Another important notion conveyed by Dr Wylie, is the fact that sales of Delphi and the support for VCL based development has surpassed many of their own expectations.
Dr Wylie also introduced the AppMethod product of Embarcadero a ‘sub-set’ of the RAD studio compiler which allow Mobile development via the FireMonkey FMX platform. AppMethod allows for Mobile Development to ARM based mobile devices such as Android and iOS devices, to from a single code base to native code, without the necessity of any VM ware.
AppMethod allows for development in C++ (the latest and most up to date language version according to many experts) and Object Pascal.
Dr Wylie explained Embarcadero’s reason for the launch of the AppMethod product as competition to other mobile development platforms available.
THE best news of all was kept for last: A FREE educational version of the AppMethod IDE to all schools and students in SA. Which will be available later this year! This was the most exciting news since the announcement of the Delphi 2010 educational version in 2013.
For Dr Wylie's complete announcement video (+/- 130Mb) click: Here
After Dr Wylie’s presentation Mr Jon Harrison highlighted some of the wonderful features and enhancements the Delphi compiler and Object Pascal language has undergone over the last few years. It was amazing to see some the features and additional functionality that Delphi provides, which ensures that Object Pascal is kept abreast with other known programming languages.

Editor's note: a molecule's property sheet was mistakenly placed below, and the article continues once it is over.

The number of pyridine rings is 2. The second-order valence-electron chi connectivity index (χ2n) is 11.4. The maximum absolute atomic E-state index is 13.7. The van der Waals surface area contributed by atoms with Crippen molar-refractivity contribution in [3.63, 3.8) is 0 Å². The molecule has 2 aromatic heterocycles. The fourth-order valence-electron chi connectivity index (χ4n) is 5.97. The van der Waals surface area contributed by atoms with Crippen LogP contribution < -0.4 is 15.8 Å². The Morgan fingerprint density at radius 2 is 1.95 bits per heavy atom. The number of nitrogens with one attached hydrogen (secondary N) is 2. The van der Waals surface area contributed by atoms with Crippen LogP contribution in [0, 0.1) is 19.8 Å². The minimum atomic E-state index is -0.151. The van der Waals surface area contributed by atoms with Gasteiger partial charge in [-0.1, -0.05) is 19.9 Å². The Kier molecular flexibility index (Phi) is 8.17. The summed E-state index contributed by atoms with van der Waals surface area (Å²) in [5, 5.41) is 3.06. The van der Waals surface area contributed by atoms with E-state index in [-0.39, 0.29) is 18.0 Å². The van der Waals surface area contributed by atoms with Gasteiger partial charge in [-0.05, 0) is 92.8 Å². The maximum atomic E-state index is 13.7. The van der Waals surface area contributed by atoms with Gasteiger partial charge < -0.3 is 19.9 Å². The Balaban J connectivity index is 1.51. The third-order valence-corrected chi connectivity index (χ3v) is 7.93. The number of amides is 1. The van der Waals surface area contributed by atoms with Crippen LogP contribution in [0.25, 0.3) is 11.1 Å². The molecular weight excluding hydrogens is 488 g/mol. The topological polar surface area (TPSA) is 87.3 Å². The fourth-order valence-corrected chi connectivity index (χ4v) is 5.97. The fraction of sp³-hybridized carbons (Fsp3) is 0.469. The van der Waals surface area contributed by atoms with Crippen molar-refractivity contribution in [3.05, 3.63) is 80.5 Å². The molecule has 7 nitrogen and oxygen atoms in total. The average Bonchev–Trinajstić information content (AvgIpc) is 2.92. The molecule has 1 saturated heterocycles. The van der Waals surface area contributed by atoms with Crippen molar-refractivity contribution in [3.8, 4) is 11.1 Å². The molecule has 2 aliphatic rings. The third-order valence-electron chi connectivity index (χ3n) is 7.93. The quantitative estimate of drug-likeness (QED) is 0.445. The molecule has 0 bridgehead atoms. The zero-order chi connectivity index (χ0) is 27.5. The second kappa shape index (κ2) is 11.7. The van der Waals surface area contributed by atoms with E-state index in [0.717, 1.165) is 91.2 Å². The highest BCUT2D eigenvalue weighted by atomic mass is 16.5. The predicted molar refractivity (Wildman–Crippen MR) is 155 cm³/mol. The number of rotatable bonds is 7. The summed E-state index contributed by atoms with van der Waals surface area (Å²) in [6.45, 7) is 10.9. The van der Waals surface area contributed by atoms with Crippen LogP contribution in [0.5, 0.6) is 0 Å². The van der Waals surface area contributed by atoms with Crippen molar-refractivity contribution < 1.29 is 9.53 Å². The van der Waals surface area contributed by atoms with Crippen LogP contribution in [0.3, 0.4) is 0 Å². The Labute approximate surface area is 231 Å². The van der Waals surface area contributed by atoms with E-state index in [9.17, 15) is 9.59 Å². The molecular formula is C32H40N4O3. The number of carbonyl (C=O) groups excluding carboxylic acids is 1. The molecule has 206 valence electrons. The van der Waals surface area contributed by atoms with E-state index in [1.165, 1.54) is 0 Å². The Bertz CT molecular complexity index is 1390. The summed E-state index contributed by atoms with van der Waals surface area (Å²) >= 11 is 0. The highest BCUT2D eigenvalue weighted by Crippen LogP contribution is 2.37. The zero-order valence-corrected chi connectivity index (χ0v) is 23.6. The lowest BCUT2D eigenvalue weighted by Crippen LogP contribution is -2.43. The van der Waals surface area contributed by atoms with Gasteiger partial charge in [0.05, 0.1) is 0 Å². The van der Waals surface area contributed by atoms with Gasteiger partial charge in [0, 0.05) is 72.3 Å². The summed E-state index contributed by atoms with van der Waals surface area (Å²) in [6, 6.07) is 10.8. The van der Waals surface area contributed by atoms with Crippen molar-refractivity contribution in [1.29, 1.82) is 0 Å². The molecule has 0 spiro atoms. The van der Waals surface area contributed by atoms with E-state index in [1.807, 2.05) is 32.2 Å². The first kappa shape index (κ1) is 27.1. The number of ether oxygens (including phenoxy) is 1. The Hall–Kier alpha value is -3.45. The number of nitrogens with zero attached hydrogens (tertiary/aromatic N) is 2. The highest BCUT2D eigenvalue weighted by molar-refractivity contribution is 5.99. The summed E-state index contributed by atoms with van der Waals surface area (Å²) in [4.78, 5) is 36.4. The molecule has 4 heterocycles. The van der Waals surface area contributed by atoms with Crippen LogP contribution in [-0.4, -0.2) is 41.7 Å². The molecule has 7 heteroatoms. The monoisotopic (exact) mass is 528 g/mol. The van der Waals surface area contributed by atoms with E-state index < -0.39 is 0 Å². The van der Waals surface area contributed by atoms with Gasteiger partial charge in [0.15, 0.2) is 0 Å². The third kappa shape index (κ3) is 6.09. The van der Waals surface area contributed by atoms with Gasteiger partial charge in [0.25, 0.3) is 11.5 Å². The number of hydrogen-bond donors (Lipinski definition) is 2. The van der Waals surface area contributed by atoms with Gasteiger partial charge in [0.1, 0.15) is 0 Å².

In his first presentation Mr Harrison also showed some wonderful enhancements to some of the VCL aspects of the Delphi compiler, such as Styles and support for Windows 8 UI’s and toolbars.
In the second part of his presentation the similarities between Object Pascal VCL coding and FireMonkey Object Pascal coding were showcased. The learners were amazed to see how easy some graphics and animations are applied using some of the 3D FMX components. In no time a program with a sphere filled with an image of the earth had a moon that rotated around it. It was wonderful to see how learners (and teachers) eyes lit up with enthusiasm, for programming.
The ability of the Delphi i.e. Object Pascal programming language to hide many of the intrinsic complexities of a task, whilst still requiring the application computational thinking is what make it such a wonderful suitable tool for education.
The next session was presented by Bertie Buitendag of TUT, and in the example showcased and developed live the wonderful and powerful capabilities of the ClientDataSet component was illuminated. Learners and teachers alike was amazed to see how a ‘DB-Like’ application could be mimicked with locally stored data in an XML file. What was even more amazing was the ease in which the XML file were created and managed by Delphi with one single line of code, which was unaware to them already known to many learners.